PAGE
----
Smoke vents are a crucial part of a building’s fire safety systems and work in conjunction with other mechanisms such as smoke curtains and sprinklers to protect building occupants and the building’s structure from damage or collapse. How do they do this, though? In this blog, we will outline the basic function of smoke vents and how they work, as well as looking at best practices for maintaining them properly to ensure they do not fail in case of an emergency.
In the initial stages of a fire, temperatures tend to rise fairly slowly and consistently until they reach their ‘flashover point’ when the rise in heat rapidly accelerates. Due to the relatively slow temperature rise when a fire starts, very large amounts of smoke are usually produced in the first few minutes. Without any barriers to contain the smoke or an exit for it to escape the building, it can very quickly fill even a very large space, quickly incapacitating occupants. The limited visibility created by the smoke also makes it extremely difficult for firefighters to locate the seat of the fire to put it out quickly.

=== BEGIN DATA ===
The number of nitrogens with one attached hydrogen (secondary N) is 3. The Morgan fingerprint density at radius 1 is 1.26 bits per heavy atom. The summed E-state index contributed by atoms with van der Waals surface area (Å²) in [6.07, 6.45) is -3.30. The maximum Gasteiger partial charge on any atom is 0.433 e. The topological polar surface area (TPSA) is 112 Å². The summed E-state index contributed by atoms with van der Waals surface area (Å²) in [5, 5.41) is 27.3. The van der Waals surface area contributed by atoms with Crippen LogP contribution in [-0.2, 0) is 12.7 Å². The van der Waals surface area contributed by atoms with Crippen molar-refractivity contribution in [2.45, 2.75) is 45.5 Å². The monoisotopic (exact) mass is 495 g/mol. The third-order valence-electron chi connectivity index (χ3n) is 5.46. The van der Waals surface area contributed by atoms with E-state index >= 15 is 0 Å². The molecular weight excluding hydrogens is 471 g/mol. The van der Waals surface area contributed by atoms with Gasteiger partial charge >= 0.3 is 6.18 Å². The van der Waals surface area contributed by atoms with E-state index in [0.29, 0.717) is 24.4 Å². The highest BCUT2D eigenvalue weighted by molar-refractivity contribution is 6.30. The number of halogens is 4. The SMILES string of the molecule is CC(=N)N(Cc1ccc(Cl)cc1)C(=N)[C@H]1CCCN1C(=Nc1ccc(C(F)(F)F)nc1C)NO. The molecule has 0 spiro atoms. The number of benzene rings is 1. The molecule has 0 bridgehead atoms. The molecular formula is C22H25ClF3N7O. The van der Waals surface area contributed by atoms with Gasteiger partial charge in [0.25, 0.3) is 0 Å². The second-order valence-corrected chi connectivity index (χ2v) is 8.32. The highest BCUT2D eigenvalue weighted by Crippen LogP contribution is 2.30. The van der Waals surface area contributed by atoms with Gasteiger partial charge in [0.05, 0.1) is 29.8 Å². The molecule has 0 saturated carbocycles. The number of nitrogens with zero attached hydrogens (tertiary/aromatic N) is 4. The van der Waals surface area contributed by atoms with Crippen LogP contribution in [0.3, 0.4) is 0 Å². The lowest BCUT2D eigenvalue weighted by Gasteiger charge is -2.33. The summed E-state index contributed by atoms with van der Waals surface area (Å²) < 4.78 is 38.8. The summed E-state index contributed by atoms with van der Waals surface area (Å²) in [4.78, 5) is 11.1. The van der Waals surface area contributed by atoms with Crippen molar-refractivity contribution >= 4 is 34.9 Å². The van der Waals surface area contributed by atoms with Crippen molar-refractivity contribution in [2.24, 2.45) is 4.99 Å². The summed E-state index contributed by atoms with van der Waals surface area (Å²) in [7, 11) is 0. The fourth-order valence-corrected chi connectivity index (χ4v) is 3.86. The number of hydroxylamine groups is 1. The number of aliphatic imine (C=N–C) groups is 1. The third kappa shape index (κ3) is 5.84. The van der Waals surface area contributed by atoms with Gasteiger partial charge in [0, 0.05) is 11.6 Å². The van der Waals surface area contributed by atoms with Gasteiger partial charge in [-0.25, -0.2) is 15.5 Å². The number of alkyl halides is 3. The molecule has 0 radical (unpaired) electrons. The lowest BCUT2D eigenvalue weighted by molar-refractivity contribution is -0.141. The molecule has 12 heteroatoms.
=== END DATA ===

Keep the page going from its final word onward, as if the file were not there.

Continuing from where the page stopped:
It is extremely important that firefighters reach the fire to put it out in the beginning stages when the temperatures are still manageable, because once a fire reaches its flashover point, the likelihood of rescuing any occupants, stock or indeed the building itself (depending on how large the blaze it), goes down considerably.
Smoke vents are instrumental in helping to keep escape routes clear and in allowing firefighters to reach the origin of the fire quickly, helping them to extinguish it faster which saves lives, stock and buildings.